Westlake students win national entrepreneurs pitch competition

Six Westlake High School students won a national competition, and with it $10,000 donated by Uncharted Learning, to help them with the launch of their new gift cart app GiftE. The group reached the final competition after being chosen as one of the top five teams in the country. 

GiftE came out of the high school’s business incubator program last year, which is part of a national program with a curriculum produced by Uncharted Learning. The team was awarded $15,000 this spring when it won a school pitch night in a competition with 30 Westlake entrepreneur teams. The students also received a $10,000 investment from the local business Powerpack.

GiftE is a free interactive app for users to store, trade, send and donate their gift cards, according to student Jash Desai.

Desai said he came up with the idea last year as part of the incubator program when he noticed that he had dozens of gift cards laying around that had mostly expired or long gone unused. 

“I was like, there has to be a better way than lugging around all of these and forgetting about them all the time,” he said.

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Desai said the app has a social component and a financial component, like the popular money sending app Venmo, but for gift cards. Gift cards are a huge industry that is only projected to grow, he said, so it made sense to take them digital. 

“It’s kind of like a social media style where you can search up other people’s profiles and look at their wishlists,” he said. “It’s also an online marketplace where you can trade gift cards with people that you know.”

The team, which includes Desai and his fellow rising seniors Emily Weiner, Nina Velacheri, Radhika Gautam, Amir Aleghaband and Leo Weihe, spent the year working on the business. The app is set to launch in August, and Desai said it is is geared in part toward helping support local businesses.

The app will offer subscription services that gives businesses access to the Nifte Notice feature, which pings gift card holders who have outstanding balances with participating companies when they are near a physical store location with a reminder to use the gift card. The app also collects analytical data about consumer habits that stores can access as part of a subscription package, Desai said.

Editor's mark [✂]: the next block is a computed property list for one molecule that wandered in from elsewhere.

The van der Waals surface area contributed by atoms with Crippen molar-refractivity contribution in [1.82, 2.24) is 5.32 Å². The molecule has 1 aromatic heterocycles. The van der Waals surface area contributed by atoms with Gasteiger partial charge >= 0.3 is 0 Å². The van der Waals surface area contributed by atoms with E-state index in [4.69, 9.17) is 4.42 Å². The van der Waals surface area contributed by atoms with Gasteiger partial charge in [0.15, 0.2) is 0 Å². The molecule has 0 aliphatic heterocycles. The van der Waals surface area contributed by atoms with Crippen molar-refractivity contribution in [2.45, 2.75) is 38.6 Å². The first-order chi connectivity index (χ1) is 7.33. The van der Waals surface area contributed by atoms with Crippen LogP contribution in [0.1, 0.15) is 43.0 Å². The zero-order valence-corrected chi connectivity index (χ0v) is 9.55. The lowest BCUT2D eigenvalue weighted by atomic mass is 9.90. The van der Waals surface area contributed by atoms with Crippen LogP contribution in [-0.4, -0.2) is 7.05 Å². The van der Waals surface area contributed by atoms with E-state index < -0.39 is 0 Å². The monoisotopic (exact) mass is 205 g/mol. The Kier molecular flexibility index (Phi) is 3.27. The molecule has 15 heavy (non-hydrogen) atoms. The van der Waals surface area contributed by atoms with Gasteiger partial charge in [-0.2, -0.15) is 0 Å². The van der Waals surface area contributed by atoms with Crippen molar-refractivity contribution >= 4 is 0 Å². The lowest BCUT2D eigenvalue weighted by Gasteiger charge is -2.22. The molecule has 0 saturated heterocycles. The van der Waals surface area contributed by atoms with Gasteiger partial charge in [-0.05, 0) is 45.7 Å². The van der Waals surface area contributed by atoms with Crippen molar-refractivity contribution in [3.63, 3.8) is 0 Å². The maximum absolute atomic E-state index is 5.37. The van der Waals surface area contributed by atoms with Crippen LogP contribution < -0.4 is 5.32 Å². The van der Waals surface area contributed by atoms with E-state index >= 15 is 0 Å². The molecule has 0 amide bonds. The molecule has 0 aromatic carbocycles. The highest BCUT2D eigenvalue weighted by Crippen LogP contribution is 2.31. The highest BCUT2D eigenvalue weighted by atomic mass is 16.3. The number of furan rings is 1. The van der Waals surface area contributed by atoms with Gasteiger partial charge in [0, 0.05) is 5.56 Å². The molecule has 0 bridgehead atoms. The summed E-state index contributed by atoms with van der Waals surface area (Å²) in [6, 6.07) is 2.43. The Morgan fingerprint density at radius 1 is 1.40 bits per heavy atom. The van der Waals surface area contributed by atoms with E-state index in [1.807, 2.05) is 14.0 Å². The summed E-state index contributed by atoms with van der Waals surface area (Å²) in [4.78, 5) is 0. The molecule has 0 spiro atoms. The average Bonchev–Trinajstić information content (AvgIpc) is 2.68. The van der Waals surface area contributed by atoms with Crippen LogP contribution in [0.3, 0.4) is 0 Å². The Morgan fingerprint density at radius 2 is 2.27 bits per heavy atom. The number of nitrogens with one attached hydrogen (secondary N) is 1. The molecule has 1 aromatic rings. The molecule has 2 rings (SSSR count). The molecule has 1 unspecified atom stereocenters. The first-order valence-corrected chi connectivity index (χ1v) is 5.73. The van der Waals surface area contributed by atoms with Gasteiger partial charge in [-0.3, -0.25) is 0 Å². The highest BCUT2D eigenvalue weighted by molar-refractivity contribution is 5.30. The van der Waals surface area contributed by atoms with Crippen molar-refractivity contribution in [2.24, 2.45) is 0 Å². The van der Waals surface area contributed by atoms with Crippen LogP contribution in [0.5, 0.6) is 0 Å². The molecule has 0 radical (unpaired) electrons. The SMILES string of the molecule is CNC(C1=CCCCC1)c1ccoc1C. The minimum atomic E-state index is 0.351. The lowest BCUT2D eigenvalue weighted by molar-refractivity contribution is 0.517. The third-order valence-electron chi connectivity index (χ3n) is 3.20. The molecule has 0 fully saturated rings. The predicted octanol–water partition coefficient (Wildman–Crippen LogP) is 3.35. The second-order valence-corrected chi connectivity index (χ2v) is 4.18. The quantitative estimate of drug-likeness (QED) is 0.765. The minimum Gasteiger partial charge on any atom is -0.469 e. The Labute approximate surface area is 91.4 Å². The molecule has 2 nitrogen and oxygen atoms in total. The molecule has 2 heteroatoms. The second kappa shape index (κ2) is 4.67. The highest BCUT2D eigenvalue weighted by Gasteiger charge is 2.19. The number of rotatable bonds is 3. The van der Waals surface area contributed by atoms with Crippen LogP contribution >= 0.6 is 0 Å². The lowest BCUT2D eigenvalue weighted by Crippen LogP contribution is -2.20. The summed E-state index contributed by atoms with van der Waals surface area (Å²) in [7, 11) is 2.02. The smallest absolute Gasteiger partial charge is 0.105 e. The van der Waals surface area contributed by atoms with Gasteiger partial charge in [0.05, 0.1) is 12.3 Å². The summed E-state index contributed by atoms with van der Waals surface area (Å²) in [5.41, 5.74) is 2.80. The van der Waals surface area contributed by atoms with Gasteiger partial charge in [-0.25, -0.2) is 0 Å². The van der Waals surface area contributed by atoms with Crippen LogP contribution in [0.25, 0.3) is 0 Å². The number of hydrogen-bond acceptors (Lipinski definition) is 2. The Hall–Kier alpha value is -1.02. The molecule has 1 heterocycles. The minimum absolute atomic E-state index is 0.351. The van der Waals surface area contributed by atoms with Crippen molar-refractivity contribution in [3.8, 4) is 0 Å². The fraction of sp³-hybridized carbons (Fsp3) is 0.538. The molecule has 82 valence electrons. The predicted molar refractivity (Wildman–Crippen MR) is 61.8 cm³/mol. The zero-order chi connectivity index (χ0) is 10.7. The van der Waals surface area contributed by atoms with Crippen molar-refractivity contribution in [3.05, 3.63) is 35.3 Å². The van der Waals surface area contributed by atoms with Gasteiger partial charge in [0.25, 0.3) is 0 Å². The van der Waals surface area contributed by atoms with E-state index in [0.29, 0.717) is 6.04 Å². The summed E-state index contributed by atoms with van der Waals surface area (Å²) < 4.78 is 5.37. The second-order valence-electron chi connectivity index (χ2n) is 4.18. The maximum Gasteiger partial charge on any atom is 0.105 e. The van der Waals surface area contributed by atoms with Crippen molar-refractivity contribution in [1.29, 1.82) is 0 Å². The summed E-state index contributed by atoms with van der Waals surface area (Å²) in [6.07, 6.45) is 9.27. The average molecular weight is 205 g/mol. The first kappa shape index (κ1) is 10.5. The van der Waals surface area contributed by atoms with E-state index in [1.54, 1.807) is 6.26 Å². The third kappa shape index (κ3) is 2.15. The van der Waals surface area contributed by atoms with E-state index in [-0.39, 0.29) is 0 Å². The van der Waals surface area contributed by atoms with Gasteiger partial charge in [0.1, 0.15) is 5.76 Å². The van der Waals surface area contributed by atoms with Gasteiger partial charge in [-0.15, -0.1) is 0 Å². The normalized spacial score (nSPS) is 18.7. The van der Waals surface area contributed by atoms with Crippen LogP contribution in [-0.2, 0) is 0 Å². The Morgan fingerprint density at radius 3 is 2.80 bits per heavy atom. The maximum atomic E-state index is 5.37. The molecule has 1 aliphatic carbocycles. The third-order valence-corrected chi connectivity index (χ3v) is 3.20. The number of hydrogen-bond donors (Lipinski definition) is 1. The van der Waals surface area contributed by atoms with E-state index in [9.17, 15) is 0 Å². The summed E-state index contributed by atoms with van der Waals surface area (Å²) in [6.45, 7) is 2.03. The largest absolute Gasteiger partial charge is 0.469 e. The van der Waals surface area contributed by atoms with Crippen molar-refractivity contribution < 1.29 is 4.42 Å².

The team has already partnered with Westlake businesses and regional chains, including Texas Honey Ham, Tyler’s, Tiff’s Treats, Tony C’s and Rudy’s.

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There is also a charitable component to the app, which allows users to donate to teachers or nonprofits that have profiles in the system. The team is working with the Eanes school district as well as some schools in Austin so the community can donate gift cards to teachers. With the August launch, the team hopes  teachers will get on the app in time to request gift cards to help them stock their classrooms for the upcoming school year. 

“Teachers are always asking for things to help spruce up their classroom, or school supplies for the students themselves,” Desai said. “We also allow people to donate directly to nonprofits and charities.” 

Desai said the group is also working with Austin Pets Alive, Dress for Success Austin and the Miracle Foundation. 

The app’s target market is teenagers and young adults, who Desai said are most likely to receive gift cards as presents, as well as adults with kids in that age range who are most likely to give gift cards. 

The students will also have the chance to keep working on GiftE through the Westlake accelerator program next school year.

Katina Kenyon, the team’s mentor, said she was incredibly proud of what they were able to accomplish. Kenyon co-founded her own software company, Applaudo Studios, and serves on the board of the Westlake Innovation Fund, which supports the incubator program. 

“The future is bright. Having these brilliant young entrepreneurs and being able to work alongside them during the school year is not only promising to me but their ideas and their energies were limitless,” she said. “Watching them and their creativity was a highlight for me.”